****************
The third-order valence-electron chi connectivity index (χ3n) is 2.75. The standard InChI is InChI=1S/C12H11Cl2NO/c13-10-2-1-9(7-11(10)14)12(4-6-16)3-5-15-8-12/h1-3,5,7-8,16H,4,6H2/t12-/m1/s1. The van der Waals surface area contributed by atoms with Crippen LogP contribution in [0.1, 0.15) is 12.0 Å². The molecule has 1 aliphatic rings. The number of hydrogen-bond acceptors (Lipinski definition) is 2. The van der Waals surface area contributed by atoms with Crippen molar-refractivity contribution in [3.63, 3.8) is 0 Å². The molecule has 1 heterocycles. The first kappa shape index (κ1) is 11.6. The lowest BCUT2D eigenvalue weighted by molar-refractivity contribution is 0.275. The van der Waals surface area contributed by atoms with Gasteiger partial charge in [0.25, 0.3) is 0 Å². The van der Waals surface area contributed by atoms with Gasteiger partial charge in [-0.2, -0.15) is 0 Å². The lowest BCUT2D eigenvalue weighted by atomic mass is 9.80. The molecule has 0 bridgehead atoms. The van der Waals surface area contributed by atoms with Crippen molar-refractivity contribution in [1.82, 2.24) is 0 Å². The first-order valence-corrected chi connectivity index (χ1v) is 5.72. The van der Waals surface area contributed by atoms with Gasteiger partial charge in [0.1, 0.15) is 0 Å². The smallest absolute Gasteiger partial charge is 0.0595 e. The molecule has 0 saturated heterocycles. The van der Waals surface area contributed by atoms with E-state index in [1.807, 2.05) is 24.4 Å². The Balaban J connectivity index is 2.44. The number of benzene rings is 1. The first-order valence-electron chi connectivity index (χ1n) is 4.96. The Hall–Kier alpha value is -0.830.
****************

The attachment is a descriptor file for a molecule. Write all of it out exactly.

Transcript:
The third-order valence-electron chi connectivity index (χ3n) is 2.75. The standard InChI is InChI=1S/C12H11Cl2NO/c13-10-2-1-9(7-11(10)14)12(4-6-16)3-5-15-8-12/h1-3,5,7-8,16H,4,6H2/t12-/m1/s1. The van der Waals surface area contributed by atoms with Crippen LogP contribution in [0.1, 0.15) is 12.0 Å². The molecule has 1 aliphatic rings. The number of hydrogen-bond acceptors (Lipinski definition) is 2. The van der Waals surface area contributed by atoms with Crippen molar-refractivity contribution in [3.63, 3.8) is 0 Å². The molecule has 1 heterocycles. The first kappa shape index (κ1) is 11.6. The lowest BCUT2D eigenvalue weighted by molar-refractivity contribution is 0.275. The van der Waals surface area contributed by atoms with Gasteiger partial charge in [0.25, 0.3) is 0 Å². The van der Waals surface area contributed by atoms with Gasteiger partial charge in [-0.2, -0.15) is 0 Å². The lowest BCUT2D eigenvalue weighted by atomic mass is 9.80. The molecule has 0 bridgehead atoms. The van der Waals surface area contributed by atoms with Crippen molar-refractivity contribution in [1.82, 2.24) is 0 Å². The first-order valence-corrected chi connectivity index (χ1v) is 5.72. The van der Waals surface area contributed by atoms with Gasteiger partial charge in [0.1, 0.15) is 0 Å². The smallest absolute Gasteiger partial charge is 0.0595 e. The molecule has 0 saturated heterocycles. The van der Waals surface area contributed by atoms with E-state index in [1.807, 2.05) is 24.4 Å². The Balaban J connectivity index is 2.44. The number of benzene rings is 1. The first-order valence-electron chi connectivity index (χ1n) is 4.96. The Hall–Kier alpha value is -0.830.